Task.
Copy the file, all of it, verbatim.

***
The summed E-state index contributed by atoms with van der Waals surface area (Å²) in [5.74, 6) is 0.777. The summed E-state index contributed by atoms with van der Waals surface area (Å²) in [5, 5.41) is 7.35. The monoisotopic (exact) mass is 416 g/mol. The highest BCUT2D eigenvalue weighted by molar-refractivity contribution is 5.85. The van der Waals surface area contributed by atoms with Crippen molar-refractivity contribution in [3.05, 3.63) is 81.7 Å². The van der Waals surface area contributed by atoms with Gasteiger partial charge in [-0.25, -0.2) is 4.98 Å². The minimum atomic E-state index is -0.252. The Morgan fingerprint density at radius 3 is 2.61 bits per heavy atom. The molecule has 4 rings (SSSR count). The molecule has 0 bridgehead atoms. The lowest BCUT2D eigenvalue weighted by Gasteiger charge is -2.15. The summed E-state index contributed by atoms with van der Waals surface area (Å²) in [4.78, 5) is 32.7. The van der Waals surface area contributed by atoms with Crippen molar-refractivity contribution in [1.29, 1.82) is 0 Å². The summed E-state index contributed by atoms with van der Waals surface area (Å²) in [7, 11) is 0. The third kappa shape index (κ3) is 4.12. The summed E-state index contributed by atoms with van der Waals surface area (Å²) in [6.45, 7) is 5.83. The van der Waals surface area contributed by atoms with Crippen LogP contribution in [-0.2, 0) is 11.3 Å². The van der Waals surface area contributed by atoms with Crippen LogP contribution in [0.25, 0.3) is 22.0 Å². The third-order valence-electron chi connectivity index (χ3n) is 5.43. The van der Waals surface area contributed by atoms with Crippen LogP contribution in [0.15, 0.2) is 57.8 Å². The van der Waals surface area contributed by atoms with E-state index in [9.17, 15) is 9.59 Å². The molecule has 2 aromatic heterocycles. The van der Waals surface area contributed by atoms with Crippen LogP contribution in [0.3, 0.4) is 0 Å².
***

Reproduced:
The summed E-state index contributed by atoms with van der Waals surface area (Å²) in [5.74, 6) is 0.777. The summed E-state index contributed by atoms with van der Waals surface area (Å²) in [5, 5.41) is 7.35. The monoisotopic (exact) mass is 416 g/mol. The highest BCUT2D eigenvalue weighted by molar-refractivity contribution is 5.85. The van der Waals surface area contributed by atoms with Crippen molar-refractivity contribution in [3.05, 3.63) is 81.7 Å². The van der Waals surface area contributed by atoms with Gasteiger partial charge in [-0.25, -0.2) is 4.98 Å². The minimum atomic E-state index is -0.252. The Morgan fingerprint density at radius 3 is 2.61 bits per heavy atom. The molecule has 4 rings (SSSR count). The molecule has 0 bridgehead atoms. The lowest BCUT2D eigenvalue weighted by Gasteiger charge is -2.15. The summed E-state index contributed by atoms with van der Waals surface area (Å²) in [4.78, 5) is 32.7. The van der Waals surface area contributed by atoms with Crippen molar-refractivity contribution in [1.29, 1.82) is 0 Å². The summed E-state index contributed by atoms with van der Waals surface area (Å²) in [7, 11) is 0. The third kappa shape index (κ3) is 4.12. The summed E-state index contributed by atoms with van der Waals surface area (Å²) in [6.45, 7) is 5.83. The van der Waals surface area contributed by atoms with Crippen LogP contribution in [-0.2, 0) is 11.3 Å². The van der Waals surface area contributed by atoms with Crippen LogP contribution in [0.25, 0.3) is 22.0 Å². The third-order valence-electron chi connectivity index (χ3n) is 5.43. The van der Waals surface area contributed by atoms with Crippen LogP contribution in [0.15, 0.2) is 57.8 Å². The van der Waals surface area contributed by atoms with E-state index in [9.17, 15) is 9.59 Å². The molecule has 2 aromatic heterocycles. The van der Waals surface area contributed by atoms with Crippen LogP contribution in [0.3, 0.4) is 0 Å².